Real community. The radio staff of ten welcomed us with open arms. We were a contact with the "outside world." Nome is only accessible by boat (in the summer) and by air. As we sat around studio B in the radio station that first night, we munched popcorn and played a homemade version of Wheel of Fortune. The game provided a fun way for us all to get acquainted. Instantly we felt a connection with our new friends. Within a couple days, Wendy and I detected something unusual. The staff related on a level we were not accustomed to back home. There was a refreshing candor and vulnerability to their interaction. As we met other people in the community, we discovered that the quality of relationships among the staff permeated the people who claim the permafrost as home. The shared experiences of risk, isolation, and a hearty existence resulted in a depth of belonging that we had not seen before (or since). As young as they were, even Kristin and Allison sensed the atmosphere of genuine acceptance and friendship.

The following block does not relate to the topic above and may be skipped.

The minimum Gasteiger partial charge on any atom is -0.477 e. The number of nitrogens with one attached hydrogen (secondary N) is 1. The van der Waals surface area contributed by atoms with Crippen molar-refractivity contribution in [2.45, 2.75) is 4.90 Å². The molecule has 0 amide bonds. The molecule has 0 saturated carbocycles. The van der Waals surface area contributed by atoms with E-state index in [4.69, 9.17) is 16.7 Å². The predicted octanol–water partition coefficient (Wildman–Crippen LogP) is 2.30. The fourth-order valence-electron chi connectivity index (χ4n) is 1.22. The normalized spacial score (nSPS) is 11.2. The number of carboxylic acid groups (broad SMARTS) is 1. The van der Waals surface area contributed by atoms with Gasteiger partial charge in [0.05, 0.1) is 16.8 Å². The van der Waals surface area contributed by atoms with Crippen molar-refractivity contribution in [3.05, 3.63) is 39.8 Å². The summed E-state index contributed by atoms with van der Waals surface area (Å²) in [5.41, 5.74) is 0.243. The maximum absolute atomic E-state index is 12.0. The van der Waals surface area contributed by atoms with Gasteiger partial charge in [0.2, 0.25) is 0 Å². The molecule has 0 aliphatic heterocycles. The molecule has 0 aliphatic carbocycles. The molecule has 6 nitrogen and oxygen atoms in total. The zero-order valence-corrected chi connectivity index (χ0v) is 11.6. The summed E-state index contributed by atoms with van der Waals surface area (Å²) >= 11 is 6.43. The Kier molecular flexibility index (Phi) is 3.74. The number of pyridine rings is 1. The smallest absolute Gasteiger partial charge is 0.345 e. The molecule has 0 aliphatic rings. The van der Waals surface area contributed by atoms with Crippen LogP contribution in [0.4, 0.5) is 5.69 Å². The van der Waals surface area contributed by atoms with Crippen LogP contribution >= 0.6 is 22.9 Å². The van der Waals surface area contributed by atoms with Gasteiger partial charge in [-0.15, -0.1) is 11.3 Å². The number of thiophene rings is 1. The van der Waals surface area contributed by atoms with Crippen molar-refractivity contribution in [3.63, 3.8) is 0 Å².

Satisfaction of simple living. The house in which we stayed had a radio in the kitchen and a black and white TV that received one fuzzy station. Initially we worried about how the kids would be entertained. But our anxieties were unfounded. Walks to the local library amid the gold-rush remains were more exciting than watching Sesame Street. Our family played Dominoes with some of the Eskimo townsfolk who gathered at the local church. We walked the beach, learned to sail, and picnicked on the treeless tundra with those we hoped to influence with Jesus' love. Contrasted to the stressful image-conscious lifestyles we'd come from in the Bay Area, a simple life of grilled cheese suppers and blue jean fashions began to grow on us. It was eye opening how little "stuff" we need to be filled with contentment.